Mar 18, 2019
Riveridge selling half of Michigan’s fresh apples

One out of every two Michigan apples will be marketed and sold by a single company, after Riveridge Produce Marketing’s purchase of Jack Brown Produce’s brand and fresh-pack sales operation.

Both companies are based in Sparta, Michigan, in the middle of the Fruit Ridge area that’s historically used for growing tree fruit because of its elevation, nearness to Lake Michigan and soil. A total of seven salespeople from the two companies are now working for a single firm, said Riveridge President Don Armock.

Bigger and better

Photos: Riveridge

He said the consolidation would allow Michigan apples to better compete with other heavy-hitting consolidated players in the North American market.

“As shippers, we’re competing against firms who sell 20 million cartons in a season – these are individual firms,” Armock said.

“The state of Michigan has been selling 10 million cartons a year, in total.”

He said his company has previously sold about 37 percent of Michigan’s fresh apple crop. Together, the combined companies will market and ship 50 percent of the fresh Michigan apple crop, according to Riveridge. Michigan produces between 8-11 million 40-pound boxes a year, so half of that number would be 4-5.5 million boxes.

“What this does, is, from a grower perspective, it allows us to have more market strength,” Armock said. “Basically, there are so many logistical things that this takes care of. If you’re operating on a relatively smaller scale, it’s hard to take on certain business, because you just don’t generate enough volume of desired sides or grades to cover the customers’ orders. And there are economies of scale that also come into play. Now, all of a sudden, there are business software packages that we buy in order to service customers, and we spread that cost. There are food safety training issues, cleaning crew issues, manager training issues that all benefit from scale because we’re doing this collectively.”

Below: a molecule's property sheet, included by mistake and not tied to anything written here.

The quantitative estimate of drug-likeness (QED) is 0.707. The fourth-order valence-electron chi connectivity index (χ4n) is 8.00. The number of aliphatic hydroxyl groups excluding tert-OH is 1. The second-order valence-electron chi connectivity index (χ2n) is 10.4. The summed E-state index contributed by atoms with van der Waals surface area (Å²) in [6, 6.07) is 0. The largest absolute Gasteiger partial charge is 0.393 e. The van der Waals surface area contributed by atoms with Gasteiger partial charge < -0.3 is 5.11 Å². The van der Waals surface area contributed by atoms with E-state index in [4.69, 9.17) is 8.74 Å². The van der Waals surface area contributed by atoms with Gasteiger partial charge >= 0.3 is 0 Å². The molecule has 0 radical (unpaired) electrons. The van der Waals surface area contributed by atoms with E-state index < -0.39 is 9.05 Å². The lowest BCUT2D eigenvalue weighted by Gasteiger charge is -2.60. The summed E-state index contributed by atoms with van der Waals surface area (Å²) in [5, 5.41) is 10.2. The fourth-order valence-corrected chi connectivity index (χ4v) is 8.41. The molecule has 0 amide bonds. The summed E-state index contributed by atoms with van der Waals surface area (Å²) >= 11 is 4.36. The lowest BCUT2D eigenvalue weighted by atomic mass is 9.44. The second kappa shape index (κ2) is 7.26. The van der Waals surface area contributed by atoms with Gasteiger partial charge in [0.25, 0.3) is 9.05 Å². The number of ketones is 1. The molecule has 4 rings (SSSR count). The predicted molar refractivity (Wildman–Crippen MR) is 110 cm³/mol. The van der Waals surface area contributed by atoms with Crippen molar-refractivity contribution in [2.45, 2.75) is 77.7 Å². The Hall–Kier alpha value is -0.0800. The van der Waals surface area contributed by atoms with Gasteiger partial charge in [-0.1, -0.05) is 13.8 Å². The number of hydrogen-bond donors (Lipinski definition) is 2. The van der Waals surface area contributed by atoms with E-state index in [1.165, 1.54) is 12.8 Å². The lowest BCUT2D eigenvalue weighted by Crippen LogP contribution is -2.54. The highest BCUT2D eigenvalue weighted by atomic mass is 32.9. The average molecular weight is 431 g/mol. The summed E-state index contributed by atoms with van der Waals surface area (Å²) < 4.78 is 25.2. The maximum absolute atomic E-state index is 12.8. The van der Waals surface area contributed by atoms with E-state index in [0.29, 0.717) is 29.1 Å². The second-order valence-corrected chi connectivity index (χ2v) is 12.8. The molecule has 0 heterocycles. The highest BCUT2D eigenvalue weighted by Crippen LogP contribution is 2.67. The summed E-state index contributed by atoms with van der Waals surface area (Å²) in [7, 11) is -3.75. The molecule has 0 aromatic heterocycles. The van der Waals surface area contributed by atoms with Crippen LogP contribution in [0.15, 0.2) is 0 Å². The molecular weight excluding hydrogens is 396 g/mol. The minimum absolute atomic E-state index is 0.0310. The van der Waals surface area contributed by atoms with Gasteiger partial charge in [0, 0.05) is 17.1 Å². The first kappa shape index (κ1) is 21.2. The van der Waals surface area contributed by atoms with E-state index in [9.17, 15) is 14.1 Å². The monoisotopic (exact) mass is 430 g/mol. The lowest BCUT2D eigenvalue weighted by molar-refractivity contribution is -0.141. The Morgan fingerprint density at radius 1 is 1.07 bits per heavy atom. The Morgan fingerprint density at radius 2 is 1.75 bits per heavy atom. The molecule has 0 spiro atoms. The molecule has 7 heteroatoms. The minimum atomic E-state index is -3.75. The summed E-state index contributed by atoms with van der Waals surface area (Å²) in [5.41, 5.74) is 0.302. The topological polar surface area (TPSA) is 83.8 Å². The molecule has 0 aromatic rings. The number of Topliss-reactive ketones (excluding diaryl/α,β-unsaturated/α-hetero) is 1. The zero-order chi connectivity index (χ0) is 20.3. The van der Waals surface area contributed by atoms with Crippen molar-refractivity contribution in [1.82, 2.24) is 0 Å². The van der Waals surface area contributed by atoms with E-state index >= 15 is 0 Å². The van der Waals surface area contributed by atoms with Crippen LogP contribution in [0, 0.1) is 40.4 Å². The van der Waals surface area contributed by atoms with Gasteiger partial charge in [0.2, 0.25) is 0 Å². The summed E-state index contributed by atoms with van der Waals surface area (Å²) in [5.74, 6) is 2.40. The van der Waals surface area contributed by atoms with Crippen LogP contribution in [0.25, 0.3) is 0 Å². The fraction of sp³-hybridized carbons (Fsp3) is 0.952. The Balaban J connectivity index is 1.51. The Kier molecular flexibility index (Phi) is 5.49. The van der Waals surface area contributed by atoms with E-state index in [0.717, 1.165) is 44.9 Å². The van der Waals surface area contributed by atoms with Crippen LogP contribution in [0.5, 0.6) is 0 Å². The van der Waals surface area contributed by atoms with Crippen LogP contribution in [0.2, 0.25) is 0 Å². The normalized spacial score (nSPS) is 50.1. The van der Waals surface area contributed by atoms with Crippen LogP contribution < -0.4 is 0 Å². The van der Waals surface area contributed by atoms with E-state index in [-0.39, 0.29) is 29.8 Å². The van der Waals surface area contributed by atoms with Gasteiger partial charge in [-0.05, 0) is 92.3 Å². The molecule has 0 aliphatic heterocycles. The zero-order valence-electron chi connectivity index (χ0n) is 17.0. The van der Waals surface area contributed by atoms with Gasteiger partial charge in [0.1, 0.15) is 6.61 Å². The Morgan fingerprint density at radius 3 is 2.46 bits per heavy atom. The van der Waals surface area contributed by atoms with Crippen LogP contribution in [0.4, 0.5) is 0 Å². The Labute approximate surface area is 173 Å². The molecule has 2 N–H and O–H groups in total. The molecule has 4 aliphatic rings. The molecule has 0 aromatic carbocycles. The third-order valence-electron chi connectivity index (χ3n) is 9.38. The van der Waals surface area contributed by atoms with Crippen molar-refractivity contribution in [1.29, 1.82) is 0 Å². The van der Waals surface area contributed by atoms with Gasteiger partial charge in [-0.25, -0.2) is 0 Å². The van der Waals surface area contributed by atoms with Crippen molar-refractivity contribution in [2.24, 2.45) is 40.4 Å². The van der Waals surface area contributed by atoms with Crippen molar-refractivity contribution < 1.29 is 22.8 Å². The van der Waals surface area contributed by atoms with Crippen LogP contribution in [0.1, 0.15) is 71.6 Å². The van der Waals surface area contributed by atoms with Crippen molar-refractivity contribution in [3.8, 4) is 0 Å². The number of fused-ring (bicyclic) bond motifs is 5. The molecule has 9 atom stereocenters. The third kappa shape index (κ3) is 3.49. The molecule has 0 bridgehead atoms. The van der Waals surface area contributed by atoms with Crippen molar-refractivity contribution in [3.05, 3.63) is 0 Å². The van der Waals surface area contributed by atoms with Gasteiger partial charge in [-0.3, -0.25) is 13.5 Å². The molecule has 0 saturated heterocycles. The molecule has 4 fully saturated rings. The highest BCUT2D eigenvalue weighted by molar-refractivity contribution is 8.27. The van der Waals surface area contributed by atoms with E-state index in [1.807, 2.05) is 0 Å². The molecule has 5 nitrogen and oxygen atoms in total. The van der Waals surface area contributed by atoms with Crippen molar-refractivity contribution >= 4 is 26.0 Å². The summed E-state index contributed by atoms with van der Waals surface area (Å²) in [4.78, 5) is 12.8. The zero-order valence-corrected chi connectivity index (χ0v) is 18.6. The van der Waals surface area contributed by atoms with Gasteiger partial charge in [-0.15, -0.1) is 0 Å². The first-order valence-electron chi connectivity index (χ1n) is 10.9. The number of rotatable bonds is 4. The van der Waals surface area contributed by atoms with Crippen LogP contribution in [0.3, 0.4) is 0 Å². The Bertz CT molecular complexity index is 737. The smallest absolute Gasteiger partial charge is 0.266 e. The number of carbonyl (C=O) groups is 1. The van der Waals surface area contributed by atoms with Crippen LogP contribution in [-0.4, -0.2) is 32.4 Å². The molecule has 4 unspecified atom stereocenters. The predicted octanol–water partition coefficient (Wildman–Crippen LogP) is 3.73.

Armock said Riveridge’s highly-trained staff now can work between the packinghouses and make sure growers are on the same page for issues such as food safety.

“There’s a myriad of things that all come together when you’re bigger,” he said.

Ongoing investment

Don Armock

Armock said Riveridge has staff with experience in consumer-packaged goods and category management with the ability to analyze data for the benefit of customers and growers. Riveridge has a couple of new varieties that the company is close to taking to market after having invested in professional taste panels and consumer focus groups of apple varieties that are in development.

“It’s pretty amazing the things you learn,” Armock said. “So often we as growers say, ‘This is just a great eating experience and a real winner!’ It takes on a life of its own. Since we’re in the selling business we should know what the hell we’re doing, right?

Ultimately, the consumer is the boss and the failures out there are often the result of not paying attention to what they ultimately are going to buy.”

Serves growers, customers

John Schaefer

Jack Brown Produce President John Schaefer said the shareholder-owned corporation represents about 75 growers in west Michigan from Charlevoix to the state border with Indiana.

“Both Jack Brown Produce and Riveridge Produce have complementary grower communities making this union a natural fit,” Schafer said. “We each have modern packing plants and growers invested in the future, utilizing the latest growing techniques and moving forward on the varieties and strains for today’s consumer preferences.”

Jack Brown Produce was formed by a group of growers who joined in the 1950s, Armock said. While Riveridge has essentially purchased its sales office, Jack Brown growers still own its packing plant and storage facilities, Armock said, because it’s necessary for them to be able to service their crop. Seven other Michigan facilities pack for Riveridge Produce. A large

number of packinghouses provide an opportunity for growers to be paired with the right customer for their fruit, based on apple variety, size and pack type.

In addition to selling year-round for Michigan growers, Riveridge also works with growers in Illinois, Indiana, Wisconsin, Missouri and Minnesota on a seasonal basis, Armock said. The apples will be sold under a variety of brands, including Apple Ridge, Riveridge and store brands.

“Depending on what the customer desires, that’s what we’re going to deliver,” Armock said. “We’re a very customer- and-

grower-centric company. We know that our job is to match up the fruit with the customer. It’s kind of a two-way street. Growers need to know what it is the market is looking for and the market needs to know what’s available and where we’re heading.”

– Stephen Kloosterman, FGN Associate Editor

Riveridge Produce Marketing’s packing operation for fresh apples. Photos: Riveridge

Riveridge Produce adds Jack Brown Produce’s marketing

 





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